Recent Tokyo’s bellicose attitude pushes Japan into alienation and relative isolation vis-à-vis China’s growing global presence.
Official Japan tends to alienation
Prime Minister Shinzo Abe has seen bitter criticism after Japan’s lower house of parliament, on July 16, approved legislation that dramatically changes the country’s post-war Defense strategy by allowing the military to combat abroad for the first time since World War II. The move comes in the context of «The Guidelines for Japan-US Defense Cooperation», approved on April 27, and has been subsequently reinforced, on July 21, as the cabinet approved the 2015 Defense white paper compiled by the Ministry of Defense.
Maybe Abe considers his bellicose assertiveness as timely and proportional, but in fact it represents the opposite as World War II commemorations approach in Beijing in early September, a month when the new legislation most likely will be approved in the Japanese upper chamber of parliament and international attention will focus on Japanese war crimes, not only in China, but in the rest of East and Southeast Asia.
Why Shinzo Abe is inflicting damage to his international image and to his country’s national interest? Japan was definitely not successful in power calculations leading to the country’s destruction 70 years ago, and by mid-2015 is showing a repetitive lack of success in coming to terms with its aggressive past.
Last November the world witnessed a reconciliatory handshake between Chinese president Xi and Abe at the request of the latter ahead of the 22nd Asia Pacific Economic Cooperation (APEC) forum. Tokyo’s zig-zag attitude against its own interests has three explanations. First, Japan’s own economic weakness over the last decades propelling anxiety about China’s rise, second, the collapsing of Social Democratic Party (which historically and for years was a non-militarist party), and third, cyclical pressure from Washington. Actually the last thing a US president would like to see is Tokyo and Beijing coming along in good terms. In this sense, recent Koizumi, Aso and Abe administrations have been instrumental to Washington’s Asia Pacific strategy, most recently including Obama’s pivot to Asia policy complemented by Tokyo.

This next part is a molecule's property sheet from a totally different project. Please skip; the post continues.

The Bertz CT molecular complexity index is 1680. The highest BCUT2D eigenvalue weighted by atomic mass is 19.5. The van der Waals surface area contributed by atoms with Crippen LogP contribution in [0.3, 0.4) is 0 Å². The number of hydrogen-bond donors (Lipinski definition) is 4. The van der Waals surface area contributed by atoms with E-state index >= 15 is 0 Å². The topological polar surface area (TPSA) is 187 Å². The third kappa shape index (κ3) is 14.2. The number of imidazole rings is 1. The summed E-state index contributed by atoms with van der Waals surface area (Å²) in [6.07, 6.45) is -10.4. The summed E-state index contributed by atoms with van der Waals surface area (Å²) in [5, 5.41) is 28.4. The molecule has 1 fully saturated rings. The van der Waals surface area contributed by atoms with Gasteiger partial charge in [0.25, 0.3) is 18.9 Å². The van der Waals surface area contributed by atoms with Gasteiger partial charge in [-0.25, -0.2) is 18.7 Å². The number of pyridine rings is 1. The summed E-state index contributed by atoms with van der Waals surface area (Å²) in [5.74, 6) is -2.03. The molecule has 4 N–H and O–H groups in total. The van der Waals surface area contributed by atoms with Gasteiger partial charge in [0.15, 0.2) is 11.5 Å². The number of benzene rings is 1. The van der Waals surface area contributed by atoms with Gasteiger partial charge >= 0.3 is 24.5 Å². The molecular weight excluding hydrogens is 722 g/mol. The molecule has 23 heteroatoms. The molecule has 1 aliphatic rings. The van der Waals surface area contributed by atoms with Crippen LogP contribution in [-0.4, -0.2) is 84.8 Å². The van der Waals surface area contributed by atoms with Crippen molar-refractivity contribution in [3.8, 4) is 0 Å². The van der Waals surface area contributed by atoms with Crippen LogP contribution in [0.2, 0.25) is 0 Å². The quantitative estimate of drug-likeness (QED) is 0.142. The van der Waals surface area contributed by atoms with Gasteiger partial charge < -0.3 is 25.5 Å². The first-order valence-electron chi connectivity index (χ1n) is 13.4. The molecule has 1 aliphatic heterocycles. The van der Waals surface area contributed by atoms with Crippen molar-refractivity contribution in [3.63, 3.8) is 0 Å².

Explanations contending that Japan should contain China’s military expansionism is unconvincing since Beijing is clearly setting up an alternative and collaborative international financial order for common prosperity which requires harmonic regionalism. Presumably official Japan is set to insist with bellicose rhetoric, including further obstacles to China’s rise. Theoretically, constant provocation might cause an extraordinary increase in China’s military budget. But Beijing is aware that such a strategy is a blind alley as superpowers Cold War arms race showed.
Keeping a balanced view Abe’s administration has managed to alter the historic security treaty signed by Prime Minister Shigeru Yoshida with Washington, in 1951. In other words, he has the dubious honour to have accomplished the division of society on a crucial matter. Internal public opinion overwhelmingly reacted against the recent approval of Japan’s lower house of parliament allowing Japanese combat forces abroad. Opinion polls before the vote show about 80 percent doubting and opposing the move and the majority considering the legislation as unconstitutional. In spite of it, Abe’s coalition blatantly ignored opposition on the streets, and equally important, inside parliament.
There is room to interpret that Beijing could treat official Japan (the Japanese government) and civil society as separate entities and at the same time reassess the necessity to understand politics and economics as clearly intertwined, unlike previous bilateral crises. Actually following the 2012 crisis over the Diaoyu islands, bilateral trade stagnated last year.